A second question for countries to consider, when appropriate, is whether the program will focus on lower and mid-level violent extremists or those in leadership positions – i.e. individual or collective disengagement – or both. Focusing on the leadership may have a more significant impact in the longer term, but may also be more difficult to achieve.
States can also consider establishing a broad set of metrics to gauge success, particularly those that help determine the longer-term effectiveness of the program. Recidivism has been the most commonly used statistic to judge the success of the programs. While this is clearly an important measure, there are several limitations. Not all re-offenders will be caught and prosecuted.
Prisons as a Safe Haven for Extremists
The Rome Memorandum and other memoranda published by the International Centre for Counter-terrorism (ICCT) – based in The Hague – states that prisons can be a “safe haven” for extremists and a potentially fertile ground for recruiting more people to politically motivated violence. The civil duties of the criminal justice system include efforts to reduce the likelihood that these individuals will return to violence and criminal life after their release.
In 2010, the Director of US National Intelligence (US-DNI) said that 20% of former Guantanamo-Bay detainees were suspected of returning to terrorist activity. The administration of former US President Barack Obama confirmed the validity of this statement. The US-DNI leads the American intelligence community, consisting of 17 agencies and intelligence organizations, all under the umbrella of the executive branch of the US federal government. This underlines the importance of running rehabilitation programs and working to integrate convicts with their social surroundings after they have served their sentences.
There are also financial reasons for countries to adopt programs aimed at keeping ex-offenders out of criminal activity and helping them to reposition themselves elsewhere in life after release.
For example, in a 2002 UK report titled “Reducing Re-offending by Ex-prisoners” by the Social Exclusion Unit, a unit established in 1997 and placed under the Office of the Deputy Prime Minister (ODPM), notes that “re-offending by ex-prisoners costs the British economy £11 billion in one year.”
The report concluded with a series of vital recommendations, starting with the suggestion that the UK Government should plan and run a national strategy for the rehabilitation of ex-prisoners and help them not to return to criminality, using the facts contained in the report as a guide. All concerned government bodies and departments should contribute to the implementation of this national strategy; the report argued, under the leadership of the Home Office.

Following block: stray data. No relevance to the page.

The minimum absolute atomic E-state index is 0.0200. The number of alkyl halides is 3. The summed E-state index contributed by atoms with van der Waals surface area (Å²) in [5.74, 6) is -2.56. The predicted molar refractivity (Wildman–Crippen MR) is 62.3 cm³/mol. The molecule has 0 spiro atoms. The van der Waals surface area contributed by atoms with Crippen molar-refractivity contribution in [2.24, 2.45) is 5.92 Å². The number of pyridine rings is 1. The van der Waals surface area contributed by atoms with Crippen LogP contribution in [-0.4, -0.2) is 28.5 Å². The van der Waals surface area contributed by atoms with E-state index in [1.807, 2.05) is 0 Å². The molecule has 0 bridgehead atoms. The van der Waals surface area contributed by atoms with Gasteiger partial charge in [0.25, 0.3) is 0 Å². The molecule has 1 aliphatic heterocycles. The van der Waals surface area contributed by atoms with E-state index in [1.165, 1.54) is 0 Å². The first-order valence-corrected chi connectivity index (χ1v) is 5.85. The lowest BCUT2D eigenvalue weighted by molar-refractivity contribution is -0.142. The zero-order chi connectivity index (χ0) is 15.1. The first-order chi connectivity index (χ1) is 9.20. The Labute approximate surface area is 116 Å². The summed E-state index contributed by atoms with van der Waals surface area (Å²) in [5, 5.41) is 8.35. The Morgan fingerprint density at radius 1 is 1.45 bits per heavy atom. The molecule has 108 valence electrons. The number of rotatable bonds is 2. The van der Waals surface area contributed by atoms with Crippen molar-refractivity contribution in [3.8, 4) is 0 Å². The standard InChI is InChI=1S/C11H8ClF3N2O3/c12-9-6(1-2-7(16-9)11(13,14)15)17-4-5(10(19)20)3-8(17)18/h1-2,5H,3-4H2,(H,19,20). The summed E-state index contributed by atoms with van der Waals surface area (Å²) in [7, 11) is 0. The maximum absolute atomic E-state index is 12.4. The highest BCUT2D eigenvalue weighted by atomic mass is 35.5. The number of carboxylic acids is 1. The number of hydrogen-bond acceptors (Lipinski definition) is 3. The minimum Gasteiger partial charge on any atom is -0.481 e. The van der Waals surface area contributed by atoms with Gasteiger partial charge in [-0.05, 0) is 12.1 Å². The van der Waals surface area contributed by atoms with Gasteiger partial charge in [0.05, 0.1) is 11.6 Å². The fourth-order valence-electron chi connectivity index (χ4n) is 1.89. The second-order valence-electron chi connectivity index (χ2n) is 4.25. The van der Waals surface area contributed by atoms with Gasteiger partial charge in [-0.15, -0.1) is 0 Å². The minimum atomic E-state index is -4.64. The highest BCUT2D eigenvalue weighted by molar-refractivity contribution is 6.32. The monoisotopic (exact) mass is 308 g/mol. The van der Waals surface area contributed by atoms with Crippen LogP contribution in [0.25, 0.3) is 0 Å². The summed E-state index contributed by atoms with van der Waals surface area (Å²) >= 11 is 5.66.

In this context, it is noteworthy and impressive that the Binaa care and rehabilitation program in the Eastern Province has not seen any re-offending cases or relapse since its launch four years ago. By contrast, the overarching Munasaha program has experienced cases of re-offending that required a review of the whole program. The record of the “Binaa” program has not been set by chance alone, and the cases of relapse and failure suffered by in the Munasaha program are also no coincidence.
While learning about the Binaa program, I noticed that it did not rely on clerics, but on qualified academics, who are able to diagnose issues and propose solutions in accordance with scientific methodologies. The program also includes “non-security staff” specialists from the Al-Ahsa and Al-Qatif governorates. In addition to their qualifications, they belong to the same social context, and this is a significant advantage. I believe that local figures familiar with the social context are better able to understand some issues and problems where scientific qualifications alone may not be sufficient.
The Munasaha program has instead been dominated by clerics. They can acquire specialized knowledge, like an encyclopedic intellectual who may be admired for the diversity of his knowledge, but will not be best placed to perform a job that requires careful introspection. Therefore, I see the feasibility of benefiting from the success achieved by the “Binaa” program by utilizing its best practices to boost the success rate of the broad Munasaha program.